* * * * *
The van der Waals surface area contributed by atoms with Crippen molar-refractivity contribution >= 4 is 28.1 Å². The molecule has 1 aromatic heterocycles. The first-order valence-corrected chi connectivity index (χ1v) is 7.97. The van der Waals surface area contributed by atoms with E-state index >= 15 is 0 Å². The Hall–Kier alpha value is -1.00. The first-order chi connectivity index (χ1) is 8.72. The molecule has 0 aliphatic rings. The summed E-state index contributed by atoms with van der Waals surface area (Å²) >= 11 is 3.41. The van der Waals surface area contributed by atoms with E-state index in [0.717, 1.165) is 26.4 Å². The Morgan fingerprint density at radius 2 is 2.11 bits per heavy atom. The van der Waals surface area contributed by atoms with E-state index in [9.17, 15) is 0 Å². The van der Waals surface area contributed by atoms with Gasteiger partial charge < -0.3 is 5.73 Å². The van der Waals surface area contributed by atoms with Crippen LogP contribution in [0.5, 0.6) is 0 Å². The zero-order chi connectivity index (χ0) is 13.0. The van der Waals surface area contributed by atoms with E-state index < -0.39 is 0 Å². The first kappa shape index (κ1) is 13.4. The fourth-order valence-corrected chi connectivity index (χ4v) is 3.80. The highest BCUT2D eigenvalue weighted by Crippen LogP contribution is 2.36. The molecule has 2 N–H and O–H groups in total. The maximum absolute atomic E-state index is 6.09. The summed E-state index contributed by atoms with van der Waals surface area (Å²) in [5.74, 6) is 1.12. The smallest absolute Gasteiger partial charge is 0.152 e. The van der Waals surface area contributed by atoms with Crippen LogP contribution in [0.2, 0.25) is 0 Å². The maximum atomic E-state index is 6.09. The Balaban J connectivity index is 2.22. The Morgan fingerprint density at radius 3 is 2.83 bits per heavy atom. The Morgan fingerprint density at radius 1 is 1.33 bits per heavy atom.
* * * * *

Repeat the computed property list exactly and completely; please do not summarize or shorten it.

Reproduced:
The van der Waals surface area contributed by atoms with Crippen molar-refractivity contribution >= 4 is 28.1 Å². The molecule has 1 aromatic heterocycles. The first-order valence-corrected chi connectivity index (χ1v) is 7.97. The van der Waals surface area contributed by atoms with E-state index >= 15 is 0 Å². The Hall–Kier alpha value is -1.00. The first-order chi connectivity index (χ1) is 8.72. The molecule has 0 aliphatic rings. The summed E-state index contributed by atoms with van der Waals surface area (Å²) >= 11 is 3.41. The van der Waals surface area contributed by atoms with E-state index in [0.717, 1.165) is 26.4 Å². The Morgan fingerprint density at radius 2 is 2.11 bits per heavy atom. The van der Waals surface area contributed by atoms with E-state index in [9.17, 15) is 0 Å². The van der Waals surface area contributed by atoms with Gasteiger partial charge < -0.3 is 5.73 Å². The van der Waals surface area contributed by atoms with Crippen LogP contribution in [0.5, 0.6) is 0 Å². The zero-order chi connectivity index (χ0) is 13.0. The van der Waals surface area contributed by atoms with E-state index < -0.39 is 0 Å². The first kappa shape index (κ1) is 13.4. The fourth-order valence-corrected chi connectivity index (χ4v) is 3.80. The highest BCUT2D eigenvalue weighted by Crippen LogP contribution is 2.36. The molecule has 2 N–H and O–H groups in total. The maximum absolute atomic E-state index is 6.09. The summed E-state index contributed by atoms with van der Waals surface area (Å²) in [5.74, 6) is 1.12. The smallest absolute Gasteiger partial charge is 0.152 e. The van der Waals surface area contributed by atoms with Crippen LogP contribution in [0.2, 0.25) is 0 Å². The maximum atomic E-state index is 6.09. The Balaban J connectivity index is 2.22. The Morgan fingerprint density at radius 3 is 2.83 bits per heavy atom. The Morgan fingerprint density at radius 1 is 1.33 bits per heavy atom.